IRS Plans to Require Disclosure of Uncertain Tax Positions

The IRS announced Tuesday that it is considering making changes to how business taxpayers report uncertain tax positions (Announcement 2010-9). Specifically, the IRS said it is developing a schedule that certain businesses would be required to use to disclose uncertain tax positions on their returns annually. The IRS plans to implement this requirement for taxpayers with total assets in excess of $10 million.


In remarks to the New York State Bar Association Tax Section annual meeting, IRS Commissioner Doug Shulman said requiring corporate taxpayers to disclose their uncertain tax positions would make corporate audits more efficient. “Today, we spend up to 25% of our time in a large corporate audit searching for issues rather than having a straightforward discussion with the taxpayer about the issues,” he said in prepared remarks.


Shulman characterized the plan as a reasonable approach to the problem. “We believe we have crafted a proposal that gives us the information we need to do our job without trying to get in the heads of taxpayers as to the strengths or weaknesses of their positions,” he said.


According to the announcement, the schedule would require disclosure of:

(i) Each uncertain tax position, defined as a position for which the taxpayer or a related entity has recorded a reserve in its financial statements under FASB Interpretation no. 48 (FIN 48), Accounting for Uncertainty in Income Taxes, or other accounting standards. (The provisions of FIN 48 are now contained in FASB Accounting Standards Codification Topic 740.) In addition, the announcement said uncertain tax positions would include positions for which the taxpayer has not established a reserve because the taxpayer expects to litigate the position or the taxpayer has determined the IRS has a general practice not to examine the position.


(ii) The maximum amount of potential federal tax liability attributable to each uncertain tax position (determined without regard to the taxpayer’s risk analysis regarding its likelihood of prevailing on the merits).

Each uncertain tax position will require a concise description with sufficient detail so that the IRS can determine the nature of the issue, including the rationale for the position and the taxpayer’s reasons for determining that it is an uncertain position. According to the announcement, the description would have to contain:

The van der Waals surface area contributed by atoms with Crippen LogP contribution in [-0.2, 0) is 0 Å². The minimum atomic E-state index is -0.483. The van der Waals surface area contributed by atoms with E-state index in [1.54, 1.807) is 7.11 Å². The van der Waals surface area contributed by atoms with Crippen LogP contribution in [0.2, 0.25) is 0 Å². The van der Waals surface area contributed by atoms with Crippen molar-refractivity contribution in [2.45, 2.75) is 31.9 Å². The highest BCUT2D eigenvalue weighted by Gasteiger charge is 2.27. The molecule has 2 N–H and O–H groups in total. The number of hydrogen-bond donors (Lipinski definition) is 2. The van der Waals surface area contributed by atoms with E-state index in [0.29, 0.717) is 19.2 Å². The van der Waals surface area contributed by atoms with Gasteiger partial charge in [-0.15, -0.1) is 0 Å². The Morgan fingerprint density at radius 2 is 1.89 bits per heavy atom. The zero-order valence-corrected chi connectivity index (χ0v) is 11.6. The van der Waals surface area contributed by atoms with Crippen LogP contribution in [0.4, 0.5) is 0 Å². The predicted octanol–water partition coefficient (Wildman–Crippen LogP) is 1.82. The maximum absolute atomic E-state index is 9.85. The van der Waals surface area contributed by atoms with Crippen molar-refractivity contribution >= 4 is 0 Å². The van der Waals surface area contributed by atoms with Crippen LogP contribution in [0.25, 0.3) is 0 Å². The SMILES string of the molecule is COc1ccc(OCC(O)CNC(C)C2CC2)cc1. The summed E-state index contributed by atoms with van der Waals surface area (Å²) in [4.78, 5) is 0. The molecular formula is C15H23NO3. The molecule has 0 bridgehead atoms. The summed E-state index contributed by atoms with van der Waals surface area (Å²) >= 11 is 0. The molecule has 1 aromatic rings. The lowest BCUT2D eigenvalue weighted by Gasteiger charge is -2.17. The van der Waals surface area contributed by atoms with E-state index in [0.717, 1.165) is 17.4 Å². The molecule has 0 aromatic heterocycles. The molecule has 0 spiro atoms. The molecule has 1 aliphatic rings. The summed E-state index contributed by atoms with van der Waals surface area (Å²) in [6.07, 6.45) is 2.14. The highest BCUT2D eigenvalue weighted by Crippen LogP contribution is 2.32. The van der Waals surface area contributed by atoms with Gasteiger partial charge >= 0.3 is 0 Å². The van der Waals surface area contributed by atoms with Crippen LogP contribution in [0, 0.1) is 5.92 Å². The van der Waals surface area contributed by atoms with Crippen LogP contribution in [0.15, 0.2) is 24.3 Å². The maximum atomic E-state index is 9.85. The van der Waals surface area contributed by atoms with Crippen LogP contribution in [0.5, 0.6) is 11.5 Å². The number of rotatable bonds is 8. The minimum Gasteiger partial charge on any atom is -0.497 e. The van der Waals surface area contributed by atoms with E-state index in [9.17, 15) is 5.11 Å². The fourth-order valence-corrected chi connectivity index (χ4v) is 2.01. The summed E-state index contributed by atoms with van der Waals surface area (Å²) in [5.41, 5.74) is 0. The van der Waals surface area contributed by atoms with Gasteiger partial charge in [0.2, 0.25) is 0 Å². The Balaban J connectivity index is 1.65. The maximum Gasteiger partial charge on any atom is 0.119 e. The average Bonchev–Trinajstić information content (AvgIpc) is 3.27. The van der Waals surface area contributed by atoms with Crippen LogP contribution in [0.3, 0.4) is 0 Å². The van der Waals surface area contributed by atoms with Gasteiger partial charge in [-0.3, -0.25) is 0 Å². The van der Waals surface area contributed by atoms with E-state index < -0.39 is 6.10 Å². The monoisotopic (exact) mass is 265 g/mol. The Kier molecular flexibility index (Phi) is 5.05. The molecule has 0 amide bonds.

1. The Code sections potentially implicated by the position;
  2. A description of the taxable year or years to which the position relates;
  3. A statement that the position involves an item of income, gain, loss, deduction, or credit against tax;
  4. A statement that the position involves a permanent inclusion or exclusion of any item, the timing of that item, or both;
  5. A statement whether the position involves a determination of the value of any property or right; and
  6. A statement whether the position involves a computation of basis.

The announcement says that the schedule would not require the disclosure of the taxpayer’s risk assessment or tax reserve amounts (although the IRS reminds taxpayers that it “can compel the production of this information through a summons”).


The IRS anticipates issuing proposed regulations on this topic and says it is evaluating what penalties or sanctions should be imposed for failure to disclose.


The announcement also says that the IRS will continue its policy of restraint regarding requests for tax accrual workpapers during examinations.


The IRS has invited public comments on the plan; comments should be made before March 29. They can be mailed to Internal Revenue Service, CC:PA:LPD:PR (Announcement 2010-9), Room 5203, P.O. Box 7604, Ben Franklin Station, N.W., Washington, DC 20044, or e-mailed to, with a subject line that reads “Announcement 2010-9.”

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